Student entrepreneurs give HUBspot a lively opening
Confetti cannons announced the opening of HUBspot, the new venue for innovation and entrepreneurship at the Langegracht in Leiden, on 31 October. But all attention was on the young student entrepreneurs who presented their businesses.
Where do you start?
HUBspot is where Leiden University, the Hogeschool Leiden, Leiden Council and entrepreneurs combine forces to drive innovation in the region. There is already a lot going on at the Leiden Bio Science Park, but it's not the only place for entrepreneurs. Where can students go for advice if they have an idea for a business? And where should they go if they don't have a specific idea, but they do want to set up a business? Where can they get information, and business training? The answer: at HUBspot.
Meeting place, knowledge and training centre
There are already a lot of facilities for new entrepreneurs. At Leiden University, Luris valorisation institute is there to give support. Students can also go to LUGUS, specially for new starters. Both Luris and LUGUS have now moved to HUBspot at Langegracht 70. The first and second floors have been converted into a meeting place and a knowledge and learning centre. Workshops are given on networking and basic business skills, and there are meeting and lecture rooms. Young entrepreneurs who are just setting up a business can rent office space there. And there's lots of space for student entrepreneurs to get together and exchange ideas.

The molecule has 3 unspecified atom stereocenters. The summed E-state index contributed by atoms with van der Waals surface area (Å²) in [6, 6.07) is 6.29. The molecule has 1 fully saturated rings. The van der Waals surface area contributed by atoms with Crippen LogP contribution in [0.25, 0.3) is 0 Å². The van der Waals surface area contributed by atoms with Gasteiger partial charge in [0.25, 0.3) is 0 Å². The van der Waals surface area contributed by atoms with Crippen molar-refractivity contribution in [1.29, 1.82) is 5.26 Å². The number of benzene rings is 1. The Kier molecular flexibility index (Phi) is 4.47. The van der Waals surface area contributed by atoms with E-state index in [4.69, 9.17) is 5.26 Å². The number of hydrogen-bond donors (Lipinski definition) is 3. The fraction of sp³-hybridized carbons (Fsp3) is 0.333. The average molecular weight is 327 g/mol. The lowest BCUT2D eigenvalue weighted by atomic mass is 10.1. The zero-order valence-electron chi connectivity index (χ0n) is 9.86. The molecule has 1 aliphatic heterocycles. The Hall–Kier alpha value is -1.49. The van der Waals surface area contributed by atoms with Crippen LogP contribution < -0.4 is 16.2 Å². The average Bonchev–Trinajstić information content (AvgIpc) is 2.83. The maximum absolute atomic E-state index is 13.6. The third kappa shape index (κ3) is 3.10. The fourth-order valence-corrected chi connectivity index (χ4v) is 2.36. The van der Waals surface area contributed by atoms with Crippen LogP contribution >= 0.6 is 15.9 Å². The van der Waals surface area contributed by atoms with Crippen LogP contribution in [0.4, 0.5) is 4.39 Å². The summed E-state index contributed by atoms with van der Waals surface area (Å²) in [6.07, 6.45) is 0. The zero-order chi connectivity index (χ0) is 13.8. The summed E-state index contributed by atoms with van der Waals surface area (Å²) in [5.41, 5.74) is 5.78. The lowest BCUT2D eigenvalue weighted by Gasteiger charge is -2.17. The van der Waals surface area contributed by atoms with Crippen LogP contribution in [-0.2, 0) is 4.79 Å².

A lot to learn
There was a lot to learn at the opening. For instance, that there are a lot of good business ideas at the interface between different disciplines. That you shouldn't try to keep your business idea a secret, but that you should talk openly about it: more people than you might think are willing and able to help you. That a failed idea is also a good learning experience. That there are also business ideas that are looking for an entrepreneur. Nationally, between 5 and 10 % of students start up a business. Leiden is lagging somewhat behind, but the interest is growing. The average time that people in Leiden stay here is around thirteen years, but in the city centre the average time is only five years. The municipality of Leiden would like to see these times increase.
Van Stein & Groentjes
The fair with enormously enthusiastic new student entrepreneurs was inspiring. Van Stein & Groentjes BV, the company run by Bas van Stein and Tom Groentjes was one of the new companies with a stand. Both Leiden alumni, Van Stein is now also a PhD candidate at the Leiden Institute for Computer Science. The two young entrepreneurs - together with a whole team of colleagues - make websites and apps, mainly for third parties, but if they come up with a good idea for an app, they make it themselves. They've had the university and Ahold as clients.
Buxenus and Flexlab